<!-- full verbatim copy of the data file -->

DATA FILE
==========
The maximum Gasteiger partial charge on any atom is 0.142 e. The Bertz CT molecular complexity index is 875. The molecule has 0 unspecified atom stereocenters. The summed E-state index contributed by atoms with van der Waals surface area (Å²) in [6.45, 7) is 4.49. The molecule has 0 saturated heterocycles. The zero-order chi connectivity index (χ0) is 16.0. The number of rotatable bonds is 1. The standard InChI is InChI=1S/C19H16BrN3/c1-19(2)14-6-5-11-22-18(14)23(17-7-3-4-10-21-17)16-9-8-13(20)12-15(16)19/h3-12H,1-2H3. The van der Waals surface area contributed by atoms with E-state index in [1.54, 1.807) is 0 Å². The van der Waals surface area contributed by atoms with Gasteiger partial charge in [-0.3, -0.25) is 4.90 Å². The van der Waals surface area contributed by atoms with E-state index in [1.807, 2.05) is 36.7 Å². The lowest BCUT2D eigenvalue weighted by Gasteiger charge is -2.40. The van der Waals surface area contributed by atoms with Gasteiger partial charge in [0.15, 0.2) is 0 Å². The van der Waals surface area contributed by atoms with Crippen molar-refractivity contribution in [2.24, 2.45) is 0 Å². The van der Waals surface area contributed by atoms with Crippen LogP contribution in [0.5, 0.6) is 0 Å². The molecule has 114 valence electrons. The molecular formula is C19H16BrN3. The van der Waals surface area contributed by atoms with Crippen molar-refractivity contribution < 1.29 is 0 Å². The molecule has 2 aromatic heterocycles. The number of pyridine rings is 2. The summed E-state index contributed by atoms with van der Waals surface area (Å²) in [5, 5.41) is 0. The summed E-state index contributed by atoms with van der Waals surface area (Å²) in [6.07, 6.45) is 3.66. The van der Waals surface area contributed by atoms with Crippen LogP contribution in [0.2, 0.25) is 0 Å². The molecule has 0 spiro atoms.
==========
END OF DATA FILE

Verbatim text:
The maximum Gasteiger partial charge on any atom is 0.142 e. The Bertz CT molecular complexity index is 875. The molecule has 0 unspecified atom stereocenters. The summed E-state index contributed by atoms with van der Waals surface area (Å²) in [6.45, 7) is 4.49. The molecule has 0 saturated heterocycles. The zero-order chi connectivity index (χ0) is 16.0. The number of rotatable bonds is 1. The standard InChI is InChI=1S/C19H16BrN3/c1-19(2)14-6-5-11-22-18(14)23(17-7-3-4-10-21-17)16-9-8-13(20)12-15(16)19/h3-12H,1-2H3. The van der Waals surface area contributed by atoms with E-state index in [1.54, 1.807) is 0 Å². The van der Waals surface area contributed by atoms with Gasteiger partial charge in [-0.3, -0.25) is 4.90 Å². The van der Waals surface area contributed by atoms with E-state index in [1.807, 2.05) is 36.7 Å². The lowest BCUT2D eigenvalue weighted by Gasteiger charge is -2.40. The van der Waals surface area contributed by atoms with Gasteiger partial charge in [0.15, 0.2) is 0 Å². The van der Waals surface area contributed by atoms with Crippen molar-refractivity contribution in [2.24, 2.45) is 0 Å². The van der Waals surface area contributed by atoms with Crippen LogP contribution in [0.5, 0.6) is 0 Å². The molecule has 114 valence electrons. The molecular formula is C19H16BrN3. The van der Waals surface area contributed by atoms with Crippen molar-refractivity contribution < 1.29 is 0 Å². The molecule has 2 aromatic heterocycles. The number of pyridine rings is 2. The summed E-state index contributed by atoms with van der Waals surface area (Å²) in [5, 5.41) is 0. The summed E-state index contributed by atoms with van der Waals surface area (Å²) in [6.07, 6.45) is 3.66. The van der Waals surface area contributed by atoms with Crippen LogP contribution in [0.2, 0.25) is 0 Å². The molecule has 0 spiro atoms.